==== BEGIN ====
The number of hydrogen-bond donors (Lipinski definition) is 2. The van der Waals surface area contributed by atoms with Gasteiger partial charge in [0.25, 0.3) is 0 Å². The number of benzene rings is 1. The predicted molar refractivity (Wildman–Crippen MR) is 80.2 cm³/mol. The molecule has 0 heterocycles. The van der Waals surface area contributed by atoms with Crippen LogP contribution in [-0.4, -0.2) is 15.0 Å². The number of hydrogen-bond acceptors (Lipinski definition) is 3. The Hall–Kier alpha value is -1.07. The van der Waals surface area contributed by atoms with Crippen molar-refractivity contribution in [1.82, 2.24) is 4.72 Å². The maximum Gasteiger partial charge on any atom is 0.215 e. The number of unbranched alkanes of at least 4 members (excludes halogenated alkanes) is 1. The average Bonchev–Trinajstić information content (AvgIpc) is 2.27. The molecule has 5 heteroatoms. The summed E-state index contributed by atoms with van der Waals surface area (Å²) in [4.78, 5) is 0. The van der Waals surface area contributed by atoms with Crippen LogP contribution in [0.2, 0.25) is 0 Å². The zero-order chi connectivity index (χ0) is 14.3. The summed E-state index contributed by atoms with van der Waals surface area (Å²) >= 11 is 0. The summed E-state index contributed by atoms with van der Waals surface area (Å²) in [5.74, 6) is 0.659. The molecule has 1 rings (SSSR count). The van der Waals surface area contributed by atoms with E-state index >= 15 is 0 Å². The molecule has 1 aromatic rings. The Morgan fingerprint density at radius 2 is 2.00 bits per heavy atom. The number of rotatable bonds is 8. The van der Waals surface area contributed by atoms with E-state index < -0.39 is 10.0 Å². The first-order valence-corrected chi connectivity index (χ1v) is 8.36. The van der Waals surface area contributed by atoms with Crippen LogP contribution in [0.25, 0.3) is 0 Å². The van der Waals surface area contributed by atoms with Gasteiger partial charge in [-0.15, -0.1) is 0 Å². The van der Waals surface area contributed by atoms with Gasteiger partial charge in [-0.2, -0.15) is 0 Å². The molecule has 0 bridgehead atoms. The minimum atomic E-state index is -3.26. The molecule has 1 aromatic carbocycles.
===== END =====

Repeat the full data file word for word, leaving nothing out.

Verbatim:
The number of hydrogen-bond donors (Lipinski definition) is 2. The van der Waals surface area contributed by atoms with Gasteiger partial charge in [0.25, 0.3) is 0 Å². The number of benzene rings is 1. The predicted molar refractivity (Wildman–Crippen MR) is 80.2 cm³/mol. The molecule has 0 heterocycles. The van der Waals surface area contributed by atoms with Crippen LogP contribution in [-0.4, -0.2) is 15.0 Å². The number of hydrogen-bond acceptors (Lipinski definition) is 3. The Hall–Kier alpha value is -1.07. The van der Waals surface area contributed by atoms with Crippen molar-refractivity contribution in [1.82, 2.24) is 4.72 Å². The maximum Gasteiger partial charge on any atom is 0.215 e. The number of unbranched alkanes of at least 4 members (excludes halogenated alkanes) is 1. The average Bonchev–Trinajstić information content (AvgIpc) is 2.27. The molecule has 5 heteroatoms. The summed E-state index contributed by atoms with van der Waals surface area (Å²) in [4.78, 5) is 0. The van der Waals surface area contributed by atoms with Crippen LogP contribution in [0.2, 0.25) is 0 Å². The zero-order chi connectivity index (χ0) is 14.3. The summed E-state index contributed by atoms with van der Waals surface area (Å²) >= 11 is 0. The summed E-state index contributed by atoms with van der Waals surface area (Å²) in [5.74, 6) is 0.659. The molecule has 1 rings (SSSR count). The van der Waals surface area contributed by atoms with E-state index >= 15 is 0 Å². The molecule has 1 aromatic rings. The Morgan fingerprint density at radius 2 is 2.00 bits per heavy atom. The number of rotatable bonds is 8. The van der Waals surface area contributed by atoms with E-state index < -0.39 is 10.0 Å². The first-order valence-corrected chi connectivity index (χ1v) is 8.36. The van der Waals surface area contributed by atoms with Crippen LogP contribution in [0.25, 0.3) is 0 Å². The van der Waals surface area contributed by atoms with Gasteiger partial charge in [-0.15, -0.1) is 0 Å². The van der Waals surface area contributed by atoms with Gasteiger partial charge in [-0.2, -0.15) is 0 Å². The molecule has 0 bridgehead atoms. The minimum atomic E-state index is -3.26. The molecule has 1 aromatic carbocycles.